Monument to Cherry Tree Planting on the Miya River Bank
Location: 2 Nakajima, Ise City
The text on the stone monument, shown on the left, is a modern translation of the original text.
It is good for the scenic beauty of rivers and streams that flowers and willow trees continue to grow and prosper. Examples from throughout Japan include the cherry blossoms of Suminoe (currently Hatsukaichi City, Hiroshima Prefecture), the plum blossoms of Tsukigase (Currently Tsukigase, Nara City, Nara Prefecture), and the cherry blossoms and maple trees of Rankyo (Currently Saga, Ukyo Ward and Arashiyama, Nishikyo Ward, Kyoto Prefecture).
Cherry blossoms and willow trees have been planted at all three ancient ferry landing along the Miya River: the ferry landing upriver (Yanagi no Watashi), mid-river (Sakura no Watashi), and downriver (Iso no Watashi). Sakura no Watashi was the landing of ferry crossing connecting the national routes.
The scenic cherry blossoms there were withering, which saddened Yasuoka Ryosuke, a counselor in Watarai Prefecture at the time. So, he issued a request for new cherry blossoms to be planted in order to restore the scenery. He also decided to replace all the trees at the ferry landing Yanagi no Watashi with cherry blossom trees at the same time.
The villagers did not agree with his decision because they feared that uprooting the trees would loosen the soil and destroy the embankment. Yoshio Nomura, the village chief, persuaded the villagers to go along with Counselor Yasuoka’s advice by repeatedly explaining his intentions.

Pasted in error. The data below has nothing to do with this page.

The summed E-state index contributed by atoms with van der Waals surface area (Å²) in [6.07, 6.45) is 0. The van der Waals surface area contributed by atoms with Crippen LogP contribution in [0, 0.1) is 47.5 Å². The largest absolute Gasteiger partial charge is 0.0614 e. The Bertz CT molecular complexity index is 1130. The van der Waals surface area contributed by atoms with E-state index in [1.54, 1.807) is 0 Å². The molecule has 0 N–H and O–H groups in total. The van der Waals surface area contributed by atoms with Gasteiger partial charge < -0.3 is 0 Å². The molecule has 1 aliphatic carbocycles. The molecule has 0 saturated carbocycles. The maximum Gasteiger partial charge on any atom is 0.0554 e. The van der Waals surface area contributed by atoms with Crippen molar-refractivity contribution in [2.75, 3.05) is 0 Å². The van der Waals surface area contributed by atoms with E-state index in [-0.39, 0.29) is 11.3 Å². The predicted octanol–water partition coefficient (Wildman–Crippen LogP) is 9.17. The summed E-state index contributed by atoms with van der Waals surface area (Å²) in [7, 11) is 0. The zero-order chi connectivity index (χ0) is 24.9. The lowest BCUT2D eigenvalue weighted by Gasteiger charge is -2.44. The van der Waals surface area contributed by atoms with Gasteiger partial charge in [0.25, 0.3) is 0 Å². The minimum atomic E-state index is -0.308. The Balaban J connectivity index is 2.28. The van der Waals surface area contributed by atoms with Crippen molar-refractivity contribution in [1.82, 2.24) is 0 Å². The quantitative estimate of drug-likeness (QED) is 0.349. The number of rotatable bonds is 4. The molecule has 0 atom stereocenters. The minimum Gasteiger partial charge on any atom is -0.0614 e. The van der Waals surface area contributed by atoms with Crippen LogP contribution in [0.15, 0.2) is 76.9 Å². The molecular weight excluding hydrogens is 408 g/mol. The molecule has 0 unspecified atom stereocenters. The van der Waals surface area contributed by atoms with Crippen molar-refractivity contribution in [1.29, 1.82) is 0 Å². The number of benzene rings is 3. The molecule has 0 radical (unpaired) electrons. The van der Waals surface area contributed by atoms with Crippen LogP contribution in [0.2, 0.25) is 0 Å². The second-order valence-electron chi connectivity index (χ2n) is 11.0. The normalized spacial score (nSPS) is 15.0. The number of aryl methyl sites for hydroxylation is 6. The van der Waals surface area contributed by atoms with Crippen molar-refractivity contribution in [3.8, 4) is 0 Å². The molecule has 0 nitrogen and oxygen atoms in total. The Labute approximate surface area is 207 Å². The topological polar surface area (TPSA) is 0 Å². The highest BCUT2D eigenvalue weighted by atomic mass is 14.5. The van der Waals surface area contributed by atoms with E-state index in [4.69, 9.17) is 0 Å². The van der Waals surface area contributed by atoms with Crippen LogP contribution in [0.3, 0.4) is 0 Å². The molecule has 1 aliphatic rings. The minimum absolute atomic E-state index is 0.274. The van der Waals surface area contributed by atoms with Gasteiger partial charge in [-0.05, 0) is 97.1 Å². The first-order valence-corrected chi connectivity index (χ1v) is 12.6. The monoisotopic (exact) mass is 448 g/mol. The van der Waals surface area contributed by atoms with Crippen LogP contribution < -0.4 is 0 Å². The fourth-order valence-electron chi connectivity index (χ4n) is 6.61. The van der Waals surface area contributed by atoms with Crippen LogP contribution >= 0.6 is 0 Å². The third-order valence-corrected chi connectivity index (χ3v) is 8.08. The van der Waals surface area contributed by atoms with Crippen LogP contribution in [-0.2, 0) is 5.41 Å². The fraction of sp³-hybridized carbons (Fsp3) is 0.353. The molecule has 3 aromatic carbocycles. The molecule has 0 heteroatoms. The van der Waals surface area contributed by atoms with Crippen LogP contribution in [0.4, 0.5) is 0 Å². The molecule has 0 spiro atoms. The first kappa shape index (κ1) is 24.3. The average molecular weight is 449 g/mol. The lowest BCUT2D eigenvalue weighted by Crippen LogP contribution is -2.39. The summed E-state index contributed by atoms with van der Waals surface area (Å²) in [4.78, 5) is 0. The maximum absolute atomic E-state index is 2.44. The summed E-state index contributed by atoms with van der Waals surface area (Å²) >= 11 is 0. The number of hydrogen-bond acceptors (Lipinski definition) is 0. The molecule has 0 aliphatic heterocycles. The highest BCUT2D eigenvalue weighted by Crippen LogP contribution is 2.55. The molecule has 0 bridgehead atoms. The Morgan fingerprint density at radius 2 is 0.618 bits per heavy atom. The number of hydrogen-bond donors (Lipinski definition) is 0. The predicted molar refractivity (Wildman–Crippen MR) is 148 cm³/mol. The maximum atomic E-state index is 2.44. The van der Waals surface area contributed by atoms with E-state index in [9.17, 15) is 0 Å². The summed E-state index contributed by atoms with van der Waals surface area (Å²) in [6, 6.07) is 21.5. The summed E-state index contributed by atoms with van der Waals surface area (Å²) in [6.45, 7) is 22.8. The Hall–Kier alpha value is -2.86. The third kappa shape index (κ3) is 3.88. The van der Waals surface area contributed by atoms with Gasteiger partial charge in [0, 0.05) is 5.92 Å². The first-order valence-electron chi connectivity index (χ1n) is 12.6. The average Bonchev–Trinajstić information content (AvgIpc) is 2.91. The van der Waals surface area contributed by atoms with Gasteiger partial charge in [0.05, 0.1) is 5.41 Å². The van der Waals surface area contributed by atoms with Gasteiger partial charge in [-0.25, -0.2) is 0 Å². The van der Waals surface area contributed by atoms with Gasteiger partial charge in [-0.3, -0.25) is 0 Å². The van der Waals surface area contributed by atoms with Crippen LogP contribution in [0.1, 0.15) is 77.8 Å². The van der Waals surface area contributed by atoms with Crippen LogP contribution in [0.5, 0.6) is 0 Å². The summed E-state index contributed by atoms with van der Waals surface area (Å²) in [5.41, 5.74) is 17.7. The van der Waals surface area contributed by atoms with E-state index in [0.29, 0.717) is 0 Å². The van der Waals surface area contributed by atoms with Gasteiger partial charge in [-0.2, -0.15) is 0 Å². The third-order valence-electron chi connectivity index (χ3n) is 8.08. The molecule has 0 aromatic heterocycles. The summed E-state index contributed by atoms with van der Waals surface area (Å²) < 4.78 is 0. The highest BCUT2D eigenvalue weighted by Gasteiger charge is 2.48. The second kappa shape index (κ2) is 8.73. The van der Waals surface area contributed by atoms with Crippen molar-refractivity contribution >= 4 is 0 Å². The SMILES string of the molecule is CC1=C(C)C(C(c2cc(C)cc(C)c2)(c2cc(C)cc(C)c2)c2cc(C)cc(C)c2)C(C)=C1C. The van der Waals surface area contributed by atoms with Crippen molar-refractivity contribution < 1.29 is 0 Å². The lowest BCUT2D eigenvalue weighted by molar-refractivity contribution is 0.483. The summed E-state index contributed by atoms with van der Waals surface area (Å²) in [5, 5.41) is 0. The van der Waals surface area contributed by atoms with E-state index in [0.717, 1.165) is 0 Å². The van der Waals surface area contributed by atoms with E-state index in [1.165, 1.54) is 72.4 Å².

In March 1873, under the supervision of Counselor Yasuoka and with the cooperation of Village Chief Nomura, 350 new cherry blossom trees were planted along the Miya River bank.
Of these, 150 were of the so-called wild cherry blossom variety and were planted along the east bank near the mid-river ferry crossing, and 200 were of the so-called double cherry blossom variety and were planted along the east bank near the upriver ferry crossing.
All the cherry blossom trees that were planted have now grown large, and every year when they are in bloom, the embankment appears to be covered with white clouds and bustles with visitors.
Also, while the embankment near Suminoe was only as spacious as the empty area in Rankyo, the embankment along the Miya River was nearly twice as spacious. It is said that, in ancient times, 100 cherry blossom trees of a variety from Hishu (Hida) were planted as a trial along both banks of the Miya River.
The signboard forbidding the pruning and cutting of cherry trees features a story from the travelogue Yuto Yoroku written by Soga Taiken (a Confucian scholar from the end of the Edo period to the end of the Meiji period (1816-1870)), which states, “An elegant and refined village is not governed by a sense of caution and care” as a warning to the townspeople, whom he felt were too frivolous, to be careful.
With the efforts of Counselor Yasuoka and Village Chief Nomura in transplanting new cherry trees firmly in memory, the entire population of Ogawa Town (Currently Ise City) proposed the erection of a monument.
The writing of the inscription on the front is based on statements from the village elders.
March 1916 Inscription and seal by Oshio Toshiro, Fifth Rank, Fifth Order of Merit
Engraved by Nagata Fumiharu
Erected on January 15, 1917.
December 2021 Ise City Cultural Policy Section
Proposed by Ogawa Town Youth